Characters In 'the Outsiders' Grow And Change As A Result Of Their Experiences

631 words - 3 pages

The Outsiders is a novel of conflicts - greasers against Socs, rich against poor, based on realistic events set in the sixties in the town of Tulsa, Oklahoma and was written by female author, S.E Hinton, in 1967. In this novel, Hinton elucidates that friendship becomes the most vital value in a world where parental influence is scarce and violence seems to be the only answer. It also illustrates how everyone experiences hardships and challenges in their lives despite social status. Johnny Cade is the gang’s pet. He is only 16 years old, but has already been beaten down by the cruelty of life and his abusive parents. The theme of family love is clarified by Johnny many times, because his fearful eyes have seen what family love isn't. Johnny begins as a meek and fearful boy but a turn of events changes his attitude toward life. Some moments that exemplify ...view middle of the document...

Another event in the novel that reveals Johnny’s change is when risks his own life to save children from a burning church. Johnny and Ponyboy return to Jay Mountain from lunch to see that the church they were staying at was on fire. When they hear children’s screams from inside the church, they think that they started the fire, and immediately run in to save the children. Inside the church, Pony notices that Johnny doesn't seem like the shy, scared boy he usually is. "That was the only time I can think of when I saw him without that defeated, suspicious look in his eyes." This event shows that Johnny was truly a heroic and gallant teenager, and not just a reserved, nervous boy.

An additional event where Johnny tries to change is when he faces his death with calm determination. After receiving third degree burns from rescuing the children from the church fire, Johnny was hospitalised an was unlikely to survive. Johnny knew that he didn’t have much longer to live, but this didn’t make him regret his courageous actions at Jay Mountain. “I don't mind dying now. It's worth it. It's worth saving those kids. Their lives are worth more than mine, they have more to live for.” This example proves that Johnny would be willing to put others lives in the place of his, despite the consequences.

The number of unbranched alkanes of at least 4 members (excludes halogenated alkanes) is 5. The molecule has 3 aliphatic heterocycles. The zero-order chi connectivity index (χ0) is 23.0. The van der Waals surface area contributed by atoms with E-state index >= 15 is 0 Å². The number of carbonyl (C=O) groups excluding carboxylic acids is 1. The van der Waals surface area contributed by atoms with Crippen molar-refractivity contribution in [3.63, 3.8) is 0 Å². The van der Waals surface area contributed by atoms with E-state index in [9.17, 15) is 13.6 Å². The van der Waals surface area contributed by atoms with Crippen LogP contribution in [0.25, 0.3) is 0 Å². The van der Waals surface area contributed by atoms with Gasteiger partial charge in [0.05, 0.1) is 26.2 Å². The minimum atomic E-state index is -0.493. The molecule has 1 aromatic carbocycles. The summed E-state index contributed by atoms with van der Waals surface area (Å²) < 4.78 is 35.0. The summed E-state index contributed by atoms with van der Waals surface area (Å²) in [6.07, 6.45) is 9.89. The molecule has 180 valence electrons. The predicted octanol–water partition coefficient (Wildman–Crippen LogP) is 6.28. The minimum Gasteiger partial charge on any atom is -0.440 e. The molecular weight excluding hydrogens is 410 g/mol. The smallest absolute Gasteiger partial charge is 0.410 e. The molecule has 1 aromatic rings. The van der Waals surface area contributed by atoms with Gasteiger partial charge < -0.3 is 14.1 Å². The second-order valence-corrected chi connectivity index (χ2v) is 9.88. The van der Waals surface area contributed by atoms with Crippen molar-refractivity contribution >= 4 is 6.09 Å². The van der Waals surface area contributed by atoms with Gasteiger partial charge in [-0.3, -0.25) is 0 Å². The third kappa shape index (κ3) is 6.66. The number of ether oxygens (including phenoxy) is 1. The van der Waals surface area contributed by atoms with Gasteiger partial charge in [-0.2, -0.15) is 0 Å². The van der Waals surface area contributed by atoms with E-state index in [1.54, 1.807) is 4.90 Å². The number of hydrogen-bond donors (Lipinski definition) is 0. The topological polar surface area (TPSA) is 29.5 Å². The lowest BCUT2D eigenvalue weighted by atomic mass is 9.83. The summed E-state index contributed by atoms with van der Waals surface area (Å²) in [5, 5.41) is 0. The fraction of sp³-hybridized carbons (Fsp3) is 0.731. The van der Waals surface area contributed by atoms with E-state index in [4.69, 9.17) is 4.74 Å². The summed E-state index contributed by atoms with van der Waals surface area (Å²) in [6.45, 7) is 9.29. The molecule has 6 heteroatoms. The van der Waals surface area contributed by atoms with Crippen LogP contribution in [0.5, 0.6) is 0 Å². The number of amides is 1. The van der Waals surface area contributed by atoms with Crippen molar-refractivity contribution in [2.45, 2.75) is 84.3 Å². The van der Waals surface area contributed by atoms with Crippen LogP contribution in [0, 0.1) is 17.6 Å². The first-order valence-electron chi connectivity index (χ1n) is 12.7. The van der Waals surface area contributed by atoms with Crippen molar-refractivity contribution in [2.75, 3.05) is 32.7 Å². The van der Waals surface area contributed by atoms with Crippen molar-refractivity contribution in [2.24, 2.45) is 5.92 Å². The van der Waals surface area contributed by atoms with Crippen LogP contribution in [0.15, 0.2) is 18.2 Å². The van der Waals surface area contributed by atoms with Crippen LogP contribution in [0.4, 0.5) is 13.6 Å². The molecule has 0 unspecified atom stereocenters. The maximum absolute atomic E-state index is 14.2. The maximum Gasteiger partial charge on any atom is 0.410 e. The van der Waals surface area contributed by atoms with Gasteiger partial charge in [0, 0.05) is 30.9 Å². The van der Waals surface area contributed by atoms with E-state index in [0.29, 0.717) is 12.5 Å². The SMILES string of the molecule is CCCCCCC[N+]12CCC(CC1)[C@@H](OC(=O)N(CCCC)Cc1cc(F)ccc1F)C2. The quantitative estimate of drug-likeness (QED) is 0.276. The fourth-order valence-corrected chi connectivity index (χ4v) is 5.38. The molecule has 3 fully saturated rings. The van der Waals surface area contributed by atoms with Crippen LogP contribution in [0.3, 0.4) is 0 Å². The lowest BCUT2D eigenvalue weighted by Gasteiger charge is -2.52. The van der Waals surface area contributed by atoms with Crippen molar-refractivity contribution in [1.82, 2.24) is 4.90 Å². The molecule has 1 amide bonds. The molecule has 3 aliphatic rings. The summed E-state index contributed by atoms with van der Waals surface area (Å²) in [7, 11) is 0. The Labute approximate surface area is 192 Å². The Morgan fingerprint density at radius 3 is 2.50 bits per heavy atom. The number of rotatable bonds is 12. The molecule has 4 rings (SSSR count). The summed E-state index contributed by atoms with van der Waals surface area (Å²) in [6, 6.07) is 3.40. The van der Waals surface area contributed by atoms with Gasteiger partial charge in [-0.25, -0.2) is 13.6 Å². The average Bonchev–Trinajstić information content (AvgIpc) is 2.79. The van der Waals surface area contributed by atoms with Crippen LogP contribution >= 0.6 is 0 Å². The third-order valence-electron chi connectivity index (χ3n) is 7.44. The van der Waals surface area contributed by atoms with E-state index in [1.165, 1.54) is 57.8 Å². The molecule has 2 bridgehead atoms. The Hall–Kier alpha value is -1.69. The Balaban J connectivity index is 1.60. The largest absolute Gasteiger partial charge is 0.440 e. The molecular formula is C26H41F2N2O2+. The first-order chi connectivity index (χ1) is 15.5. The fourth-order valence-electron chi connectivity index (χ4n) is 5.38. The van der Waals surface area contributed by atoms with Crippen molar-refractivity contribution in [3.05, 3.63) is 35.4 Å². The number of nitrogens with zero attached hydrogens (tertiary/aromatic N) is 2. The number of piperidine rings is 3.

And so, it is evident that Johnny had many moments where he displayed change and growth: the murder of Bob, saving the children and facing his death calmly. Johnny never really got the opportunity to change dramatically in the novel as his harrowing death took away this possibility. Nevertheless, I believe Johnny began to show aspects of heroism and assertiveness that would’ve seen him mature into a young leader. S.E Hinton’s novel The Outsiders is a sentimental yet ethical story. However with the inclusion of Johnny, Hinton reminds us of the importance of individuality and the ability to be ourselves and to stay gold.

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